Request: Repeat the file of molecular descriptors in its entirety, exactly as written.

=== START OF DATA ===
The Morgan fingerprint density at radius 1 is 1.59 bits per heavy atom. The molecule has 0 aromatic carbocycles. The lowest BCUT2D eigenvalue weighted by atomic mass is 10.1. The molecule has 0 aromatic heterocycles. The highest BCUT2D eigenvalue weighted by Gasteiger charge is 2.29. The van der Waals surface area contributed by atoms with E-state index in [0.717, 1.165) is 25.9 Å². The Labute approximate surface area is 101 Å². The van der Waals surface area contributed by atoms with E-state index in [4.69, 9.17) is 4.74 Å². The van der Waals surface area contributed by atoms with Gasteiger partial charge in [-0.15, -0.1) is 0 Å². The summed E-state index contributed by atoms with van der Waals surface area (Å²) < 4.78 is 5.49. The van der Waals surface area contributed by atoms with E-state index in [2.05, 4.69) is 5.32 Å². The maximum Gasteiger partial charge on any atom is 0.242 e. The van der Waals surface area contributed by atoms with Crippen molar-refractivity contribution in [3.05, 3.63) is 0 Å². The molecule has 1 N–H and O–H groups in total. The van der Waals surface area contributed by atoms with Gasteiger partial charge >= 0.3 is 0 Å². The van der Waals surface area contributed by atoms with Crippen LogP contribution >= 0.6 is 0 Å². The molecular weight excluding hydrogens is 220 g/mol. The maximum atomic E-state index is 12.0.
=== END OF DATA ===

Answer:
The Morgan fingerprint density at radius 1 is 1.59 bits per heavy atom. The molecule has 0 aromatic carbocycles. The lowest BCUT2D eigenvalue weighted by atomic mass is 10.1. The molecule has 0 aromatic heterocycles. The highest BCUT2D eigenvalue weighted by Gasteiger charge is 2.29. The van der Waals surface area contributed by atoms with E-state index in [0.717, 1.165) is 25.9 Å². The Labute approximate surface area is 101 Å². The van der Waals surface area contributed by atoms with E-state index in [4.69, 9.17) is 4.74 Å². The van der Waals surface area contributed by atoms with Gasteiger partial charge in [-0.15, -0.1) is 0 Å². The summed E-state index contributed by atoms with van der Waals surface area (Å²) < 4.78 is 5.49. The van der Waals surface area contributed by atoms with E-state index in [2.05, 4.69) is 5.32 Å². The maximum Gasteiger partial charge on any atom is 0.242 e. The van der Waals surface area contributed by atoms with Crippen molar-refractivity contribution in [3.05, 3.63) is 0 Å². The molecule has 1 N–H and O–H groups in total. The van der Waals surface area contributed by atoms with Gasteiger partial charge >= 0.3 is 0 Å². The van der Waals surface area contributed by atoms with Crippen LogP contribution >= 0.6 is 0 Å². The molecular weight excluding hydrogens is 220 g/mol. The maximum atomic E-state index is 12.0.